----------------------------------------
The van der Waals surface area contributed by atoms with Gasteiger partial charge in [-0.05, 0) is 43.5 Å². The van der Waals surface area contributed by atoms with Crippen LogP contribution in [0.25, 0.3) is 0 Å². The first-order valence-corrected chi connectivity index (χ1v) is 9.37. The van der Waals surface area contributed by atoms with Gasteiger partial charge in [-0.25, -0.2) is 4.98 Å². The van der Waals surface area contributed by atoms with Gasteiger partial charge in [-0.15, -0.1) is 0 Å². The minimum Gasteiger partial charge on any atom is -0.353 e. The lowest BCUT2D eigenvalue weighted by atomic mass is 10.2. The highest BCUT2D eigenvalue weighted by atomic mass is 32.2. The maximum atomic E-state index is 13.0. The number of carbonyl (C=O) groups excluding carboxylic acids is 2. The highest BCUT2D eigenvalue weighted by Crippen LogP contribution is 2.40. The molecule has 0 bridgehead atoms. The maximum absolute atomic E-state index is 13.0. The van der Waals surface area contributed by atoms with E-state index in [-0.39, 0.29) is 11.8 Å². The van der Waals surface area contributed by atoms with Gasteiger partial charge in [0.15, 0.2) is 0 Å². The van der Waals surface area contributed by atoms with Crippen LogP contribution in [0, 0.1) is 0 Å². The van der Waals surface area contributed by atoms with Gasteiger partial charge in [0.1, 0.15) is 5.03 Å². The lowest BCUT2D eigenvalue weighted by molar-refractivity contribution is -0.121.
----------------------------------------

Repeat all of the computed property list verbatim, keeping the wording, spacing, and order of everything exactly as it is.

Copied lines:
The van der Waals surface area contributed by atoms with Gasteiger partial charge in [-0.05, 0) is 43.5 Å². The van der Waals surface area contributed by atoms with Crippen LogP contribution in [0.25, 0.3) is 0 Å². The first-order valence-corrected chi connectivity index (χ1v) is 9.37. The van der Waals surface area contributed by atoms with Gasteiger partial charge in [-0.25, -0.2) is 4.98 Å². The van der Waals surface area contributed by atoms with Gasteiger partial charge in [-0.15, -0.1) is 0 Å². The minimum Gasteiger partial charge on any atom is -0.353 e. The lowest BCUT2D eigenvalue weighted by atomic mass is 10.2. The highest BCUT2D eigenvalue weighted by atomic mass is 32.2. The maximum atomic E-state index is 13.0. The number of carbonyl (C=O) groups excluding carboxylic acids is 2. The highest BCUT2D eigenvalue weighted by Crippen LogP contribution is 2.40. The molecule has 0 bridgehead atoms. The maximum absolute atomic E-state index is 13.0. The van der Waals surface area contributed by atoms with E-state index in [-0.39, 0.29) is 11.8 Å². The van der Waals surface area contributed by atoms with Gasteiger partial charge in [0.15, 0.2) is 0 Å². The van der Waals surface area contributed by atoms with Crippen LogP contribution in [0, 0.1) is 0 Å². The van der Waals surface area contributed by atoms with Gasteiger partial charge in [0.1, 0.15) is 5.03 Å². The lowest BCUT2D eigenvalue weighted by molar-refractivity contribution is -0.121.